enemies are made His footstool. For by one offering He has made perfect forever those who are being consecrated. (Hebrews 10:12-14) The scapegoat however, was not killed. The priest imposed hands on this goat and confessed the peoples sins, thus bringing about a transmission of the sins to the goat. Carrying its evil burden, it was led off into the desert thus removing the evil from the peoples midst. This ceremony did not remove the obligation for the individual to make individual atonement for his specific sins. Since Jesus is not a scapegoat, how are our sins removed? Jesus took care of

this by empowering His Apostles and those they ordained and their successors with the ability to forgive sins. Whose sins you forgive are forgiven them, and whose sins you retain are retained. (John 20:23) How do we know that this ability was passed along to those the Apostles ordained and their successors? Because Jesus told them As the Father has sent me, so I send you (John 20:21). How was Jesus sent by His Father? With authority; what He did was binding. He ordained the Apostles and gave them the same authority, which included among other things, ability to forgive sins. Jesus

sacrifice on the cross has accomplished our redemption (Matthew 20:28). No longer are souls trapped for eternity in the bosom of Abraham ( sheol / hades / purgatory ). No longer is an animal sacrifice necessary to consecrate the altar. He paid the price so we may one day enter the Kingdom of Heaven. This does not mean however that there is no need for us to recognize our individual sins and make restitution for them. Jesus sacrifice on the cross (and re -presentation on our behalf in heaven) does not free us of our responsibility for repentance but instills within us His own spirit of sorrow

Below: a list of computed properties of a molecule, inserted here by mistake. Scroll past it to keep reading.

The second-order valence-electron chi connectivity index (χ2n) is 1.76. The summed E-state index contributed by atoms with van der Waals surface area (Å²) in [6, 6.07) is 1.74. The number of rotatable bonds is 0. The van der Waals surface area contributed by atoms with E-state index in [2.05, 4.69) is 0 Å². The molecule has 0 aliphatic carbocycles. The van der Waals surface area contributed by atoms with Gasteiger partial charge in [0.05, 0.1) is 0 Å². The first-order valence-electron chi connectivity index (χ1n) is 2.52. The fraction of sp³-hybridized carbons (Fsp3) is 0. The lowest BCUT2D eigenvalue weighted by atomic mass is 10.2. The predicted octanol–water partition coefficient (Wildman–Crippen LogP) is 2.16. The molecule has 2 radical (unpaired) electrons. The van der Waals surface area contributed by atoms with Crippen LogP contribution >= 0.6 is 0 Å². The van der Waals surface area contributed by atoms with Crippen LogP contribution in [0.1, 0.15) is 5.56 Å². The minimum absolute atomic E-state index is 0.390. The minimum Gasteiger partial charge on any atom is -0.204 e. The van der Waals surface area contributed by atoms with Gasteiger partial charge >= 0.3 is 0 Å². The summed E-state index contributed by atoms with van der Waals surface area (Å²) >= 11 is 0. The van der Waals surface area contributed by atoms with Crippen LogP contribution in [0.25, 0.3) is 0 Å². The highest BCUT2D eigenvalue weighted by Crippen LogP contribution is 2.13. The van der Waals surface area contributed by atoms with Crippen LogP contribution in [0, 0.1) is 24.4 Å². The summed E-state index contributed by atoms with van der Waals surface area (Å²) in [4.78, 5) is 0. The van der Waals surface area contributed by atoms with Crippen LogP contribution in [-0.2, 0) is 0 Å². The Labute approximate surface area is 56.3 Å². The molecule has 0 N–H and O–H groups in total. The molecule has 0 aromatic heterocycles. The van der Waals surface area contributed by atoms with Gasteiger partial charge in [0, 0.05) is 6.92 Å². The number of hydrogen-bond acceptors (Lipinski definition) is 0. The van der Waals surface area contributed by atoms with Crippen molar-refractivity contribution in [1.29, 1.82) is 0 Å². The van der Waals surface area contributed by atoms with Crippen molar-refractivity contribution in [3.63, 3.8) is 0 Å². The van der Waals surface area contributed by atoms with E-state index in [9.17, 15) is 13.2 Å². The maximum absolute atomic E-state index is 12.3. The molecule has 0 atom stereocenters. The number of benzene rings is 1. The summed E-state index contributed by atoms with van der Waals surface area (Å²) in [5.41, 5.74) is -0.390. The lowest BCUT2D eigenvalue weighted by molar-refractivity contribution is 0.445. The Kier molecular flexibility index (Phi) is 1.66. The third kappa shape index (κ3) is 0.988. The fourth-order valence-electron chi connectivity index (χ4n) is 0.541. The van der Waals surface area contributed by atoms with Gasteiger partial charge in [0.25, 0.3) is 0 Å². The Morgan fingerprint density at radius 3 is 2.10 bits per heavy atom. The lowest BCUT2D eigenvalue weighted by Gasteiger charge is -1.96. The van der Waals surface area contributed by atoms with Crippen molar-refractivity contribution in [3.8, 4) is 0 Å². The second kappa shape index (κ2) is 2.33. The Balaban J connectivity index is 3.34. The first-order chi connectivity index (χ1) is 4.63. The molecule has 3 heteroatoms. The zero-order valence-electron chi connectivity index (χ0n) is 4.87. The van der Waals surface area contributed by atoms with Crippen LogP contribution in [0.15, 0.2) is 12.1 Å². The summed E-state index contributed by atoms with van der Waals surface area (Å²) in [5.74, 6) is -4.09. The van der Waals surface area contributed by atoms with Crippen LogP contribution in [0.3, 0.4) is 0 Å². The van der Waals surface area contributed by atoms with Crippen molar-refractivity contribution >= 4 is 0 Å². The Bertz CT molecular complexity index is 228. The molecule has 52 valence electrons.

and hope. God demands repentance and atonement from all sinners. Sins are not covered by Jesus blood and thus made invi sible to God. Martin Luther compared saved mankind to dung heaps covered with the snow of Christ; but Jesus had another name for those who were pretty on the outside but rotten inside, he called them whitewashed tombs. Jesus did not tell the paralytic ma n that his sins were covered, He said Your sins are forgiven. In fact, Jesus ministry can be summed up as one which taught and forgave sins. Forgiveness washes the sins away so that no stain remains. Nothing unclean

will enter the Kingdom of Heaven (Revelation 21:27). But how does one obtain forgiveness for
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4 sins since Jesus no longer walks this earth forgiving sins and Hebrews 10:11-13 tells us that the Old Testament sacrifices for sins were ineffective and Jesus one sacrifice perfected forever those who are being made holy? The answer can be found in Romans 12:1: We are to offer our bodies as a living sacrifice, holy, acceptable to God. Jesus sacrifice did away with the requirement for an annual day of atonement and also for our individual requirement to publicly offer an animal

sacrifice throughout the year whenever we had sinned. Instead, we are to offer ourselves in an unblemished state. How do we, sinners that we are, become unblemished? On the first Easter Sunday, three days after His sacrifice on the cross, Jesus appeared to His apostles and gave them the power to forgive or retain sins; just as He had done throughout His earthly ministry (John 20:23). Forgiveness removes the stain. Since the apostles were not going to live forever, in order for this commission by Jesus to remain effective (Jesus never did anything in an interim manner) the successors of the

apostles and those they appointed to represent them continue this practice. Saint Charles Borromeo Catholic Church, Picayune, MS http://www.scborromeo.org